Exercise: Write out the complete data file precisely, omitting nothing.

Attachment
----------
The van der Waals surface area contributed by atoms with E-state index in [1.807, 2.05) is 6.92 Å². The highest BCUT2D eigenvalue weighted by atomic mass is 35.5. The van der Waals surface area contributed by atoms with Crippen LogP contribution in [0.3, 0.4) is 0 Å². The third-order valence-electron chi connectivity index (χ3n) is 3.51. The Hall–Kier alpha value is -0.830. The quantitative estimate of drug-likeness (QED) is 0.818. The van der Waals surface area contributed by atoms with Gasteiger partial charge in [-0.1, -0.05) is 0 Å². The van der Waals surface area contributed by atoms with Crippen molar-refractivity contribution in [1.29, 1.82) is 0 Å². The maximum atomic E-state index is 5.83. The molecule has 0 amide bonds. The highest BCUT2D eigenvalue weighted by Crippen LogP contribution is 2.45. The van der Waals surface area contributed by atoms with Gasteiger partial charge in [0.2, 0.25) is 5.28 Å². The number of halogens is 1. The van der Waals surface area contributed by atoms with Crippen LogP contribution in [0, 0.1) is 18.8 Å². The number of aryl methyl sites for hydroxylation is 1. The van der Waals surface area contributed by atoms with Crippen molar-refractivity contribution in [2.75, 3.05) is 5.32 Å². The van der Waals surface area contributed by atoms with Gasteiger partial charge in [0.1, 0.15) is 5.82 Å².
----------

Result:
The van der Waals surface area contributed by atoms with E-state index in [1.807, 2.05) is 6.92 Å². The highest BCUT2D eigenvalue weighted by atomic mass is 35.5. The van der Waals surface area contributed by atoms with Crippen LogP contribution in [0.3, 0.4) is 0 Å². The third-order valence-electron chi connectivity index (χ3n) is 3.51. The Hall–Kier alpha value is -0.830. The quantitative estimate of drug-likeness (QED) is 0.818. The van der Waals surface area contributed by atoms with Gasteiger partial charge in [-0.1, -0.05) is 0 Å². The van der Waals surface area contributed by atoms with Crippen molar-refractivity contribution in [1.29, 1.82) is 0 Å². The maximum atomic E-state index is 5.83. The molecule has 0 amide bonds. The highest BCUT2D eigenvalue weighted by Crippen LogP contribution is 2.45. The van der Waals surface area contributed by atoms with Gasteiger partial charge in [0.2, 0.25) is 5.28 Å². The number of halogens is 1. The van der Waals surface area contributed by atoms with Crippen LogP contribution in [0, 0.1) is 18.8 Å². The number of aryl methyl sites for hydroxylation is 1. The van der Waals surface area contributed by atoms with Crippen molar-refractivity contribution in [2.75, 3.05) is 5.32 Å². The van der Waals surface area contributed by atoms with Gasteiger partial charge in [0.1, 0.15) is 5.82 Å².